Cabrini alumnus remembered by students and staff

By Ransom Cozzillio
August 30, 2011

The Cabrini College community has lost  one of its own. Corey Salazar, library associate at Holy Spirit Library and 2002 graduate, died on Aug. 5th after a two month battle with brain cancer.

Salazar transferred to Cabrini College in 1999 from Randolph-Macon College in Virginia. He moved back to the Radnor area from Virginia in order to attend to his ailing mother with his older brother Richard, Dr. Bobbi Jacquet, library director at Cabrini College, said.

While at Cabrini, Salazar studied political science and philosophy. He graduated with a  bachelor’s degree in both in 2002.

As a student, teachers recognized him as a smart, thoughtful student, despite some of his more honest and outspoken tendencies.

“As a student, he was very good, thoughtful and fun to have in a philosophy class because he took everything in and thought about it,” Dr. Sharon Schwarze, chair of the philosophy department, said. “And, if he didn’t agree with it, he’d usually let you know, which we philosophers really like.”

Sometimes that honesty wasn’t as well given, but it still led back to his desire to learn.

“He’s probably the only student to ever tell me that I didn’t know how to teach,” Schwarze said. “He was complaining about other students in the class that were hard to keep quiet. He was right though. I needed to watch those people because they were keeping the rest of the class from learning.”

After graduating from Cabrini College, Salazar worked in Philadelphia with underprivileged school children at City Year. There, he helped them study, stay organized, active and encouraged them to attend school regularly. He was eventually appointed leader of his own group for his positive influence on the young students.x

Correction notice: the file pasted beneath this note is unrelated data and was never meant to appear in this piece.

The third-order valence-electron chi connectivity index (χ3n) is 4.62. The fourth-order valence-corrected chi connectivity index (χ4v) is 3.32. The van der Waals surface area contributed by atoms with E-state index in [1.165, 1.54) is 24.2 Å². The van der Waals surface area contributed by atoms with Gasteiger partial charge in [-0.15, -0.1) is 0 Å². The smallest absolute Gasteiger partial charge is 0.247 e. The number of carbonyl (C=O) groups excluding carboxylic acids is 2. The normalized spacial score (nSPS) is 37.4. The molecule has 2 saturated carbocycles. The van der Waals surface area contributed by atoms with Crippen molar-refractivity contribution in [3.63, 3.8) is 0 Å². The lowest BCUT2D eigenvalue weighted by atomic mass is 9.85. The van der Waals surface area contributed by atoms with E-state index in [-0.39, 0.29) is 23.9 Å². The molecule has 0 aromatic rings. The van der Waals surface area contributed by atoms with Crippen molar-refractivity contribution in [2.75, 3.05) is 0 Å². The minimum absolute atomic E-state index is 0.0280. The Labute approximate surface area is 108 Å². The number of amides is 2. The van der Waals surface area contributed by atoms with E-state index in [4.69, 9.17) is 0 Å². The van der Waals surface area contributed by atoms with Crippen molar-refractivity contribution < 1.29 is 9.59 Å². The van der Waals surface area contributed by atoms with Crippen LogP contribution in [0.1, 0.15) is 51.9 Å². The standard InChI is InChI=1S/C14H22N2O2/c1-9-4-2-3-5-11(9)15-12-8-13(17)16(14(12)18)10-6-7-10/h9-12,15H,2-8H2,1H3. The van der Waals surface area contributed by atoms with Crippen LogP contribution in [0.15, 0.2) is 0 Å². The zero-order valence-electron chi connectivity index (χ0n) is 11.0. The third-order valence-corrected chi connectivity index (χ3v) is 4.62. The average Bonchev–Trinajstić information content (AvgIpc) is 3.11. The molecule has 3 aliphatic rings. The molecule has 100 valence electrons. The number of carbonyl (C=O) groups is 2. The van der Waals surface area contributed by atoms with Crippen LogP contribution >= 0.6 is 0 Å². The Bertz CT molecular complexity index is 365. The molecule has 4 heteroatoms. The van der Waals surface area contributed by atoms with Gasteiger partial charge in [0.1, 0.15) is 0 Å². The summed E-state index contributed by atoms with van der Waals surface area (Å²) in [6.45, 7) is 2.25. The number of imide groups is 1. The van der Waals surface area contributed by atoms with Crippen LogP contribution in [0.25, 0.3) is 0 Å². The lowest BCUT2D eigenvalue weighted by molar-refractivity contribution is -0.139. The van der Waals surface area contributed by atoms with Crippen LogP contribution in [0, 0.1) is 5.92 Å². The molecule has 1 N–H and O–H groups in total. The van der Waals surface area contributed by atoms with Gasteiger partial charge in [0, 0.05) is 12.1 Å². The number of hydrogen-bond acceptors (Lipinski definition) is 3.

“He was giving back to the community even after he had just graduated college which was a very special thing for a young person to do,” Jacquet said.

In 2004, Salazar made his way back to Cabrini and began working in the Holy Spirit Library on campus as a library associate. In that role, he was in charge of securing inter-library book loans, managing serials and periodicals, supervising the student workers and managing the building.

Despite coming back to Cabrini unsure of his future career direction, while working in the library he decided to pursue a career in library work. He enrolled at Drexel University to earn his master’s degree in information sciences to further his career as a librarian.

What he did outside and above his role in the library, though, is what really reflects his character and what he meant to Cabrini and those he touched here.

“We all learned so much from him at the same time he was learning the library profession from us.” Jacquet said. “We all saw Corey as a great example of a Cabrini graduate who cares about people. He wanted always to give back.”

More than just doing the most with his position and those he worked with, Salazar worked to expand the feeling of community

“He brought to us his love of sports. He dragged the library workers together and before we knew it we had a library fantasy football team, the Literati, He organized a NCAA tournament bracket pool for the faculty and staff around campus, that’s the kind of person he was” Jacquet said.  “Because of him we started having a picnic every summer for the facilities and public safety workers, people we depend on to help us operate. He wanted to pay that back to them somehow. He bought us a charcoal grill and would cook for all of us in the summers.”

Working on campus at his alma mater, Salazar also showed how important he knew the students are to the school community. He strove to act as a mentor to those students he worked with, and as a helping hand to all others.

“Corey was probably the best boss I’ve ever had,” Greg Stevens, junior communication major who worked under Salazar at the library, said. “He wasn’t mean, overly strict, didn’t make you nervous even when someone would mess up. He was a huge mentor to a lot of people; he knew everyone’s name and was always ready to help students out. He was a giver.”

Salazar took great interest and care with the student workers he supervised. He paid special attention to what they needed. If their payments got mis-logged, he would offer those students personal loans, Jacquet said.

“Corey Salazar was one of the best people to help you so that you could get ahead. He’ll do whatever he has to, anything to help and give back to someone at Cabrini.

Leave a Comment

Your email address will not be published. Required fields are marked *

Ransom Cozzillio

Leave a Comment

Your email address will not be published. Required fields are marked *


Special Project

Title IX Redefined Website

Produced by Cabrini Communication
Class of 2024

Listen Up

Season 2, Episode 3: Celebrating Cabrini and Digging into its Past


Scroll to Top
Share via
Copy link
Powered by Social Snap